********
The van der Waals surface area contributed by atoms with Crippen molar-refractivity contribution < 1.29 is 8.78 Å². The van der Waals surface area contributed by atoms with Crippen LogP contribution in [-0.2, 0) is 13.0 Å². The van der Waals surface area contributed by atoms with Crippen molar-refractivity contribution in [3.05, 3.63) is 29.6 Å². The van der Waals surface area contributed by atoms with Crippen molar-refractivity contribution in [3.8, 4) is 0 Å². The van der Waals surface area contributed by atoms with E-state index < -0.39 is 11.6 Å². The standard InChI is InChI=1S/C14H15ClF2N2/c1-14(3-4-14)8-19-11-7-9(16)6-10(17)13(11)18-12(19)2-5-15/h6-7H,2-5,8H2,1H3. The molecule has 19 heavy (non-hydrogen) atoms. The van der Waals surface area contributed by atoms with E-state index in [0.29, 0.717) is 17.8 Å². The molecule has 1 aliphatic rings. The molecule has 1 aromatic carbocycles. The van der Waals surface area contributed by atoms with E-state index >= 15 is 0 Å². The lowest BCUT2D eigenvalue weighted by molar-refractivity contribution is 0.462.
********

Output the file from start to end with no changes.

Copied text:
The van der Waals surface area contributed by atoms with Crippen molar-refractivity contribution < 1.29 is 8.78 Å². The van der Waals surface area contributed by atoms with Crippen LogP contribution in [-0.2, 0) is 13.0 Å². The van der Waals surface area contributed by atoms with Crippen molar-refractivity contribution in [3.05, 3.63) is 29.6 Å². The van der Waals surface area contributed by atoms with Crippen molar-refractivity contribution in [3.8, 4) is 0 Å². The van der Waals surface area contributed by atoms with E-state index < -0.39 is 11.6 Å². The standard InChI is InChI=1S/C14H15ClF2N2/c1-14(3-4-14)8-19-11-7-9(16)6-10(17)13(11)18-12(19)2-5-15/h6-7H,2-5,8H2,1H3. The molecule has 19 heavy (non-hydrogen) atoms. The van der Waals surface area contributed by atoms with E-state index in [0.29, 0.717) is 17.8 Å². The molecule has 1 aliphatic rings. The molecule has 1 aromatic carbocycles. The van der Waals surface area contributed by atoms with E-state index >= 15 is 0 Å². The lowest BCUT2D eigenvalue weighted by molar-refractivity contribution is 0.462.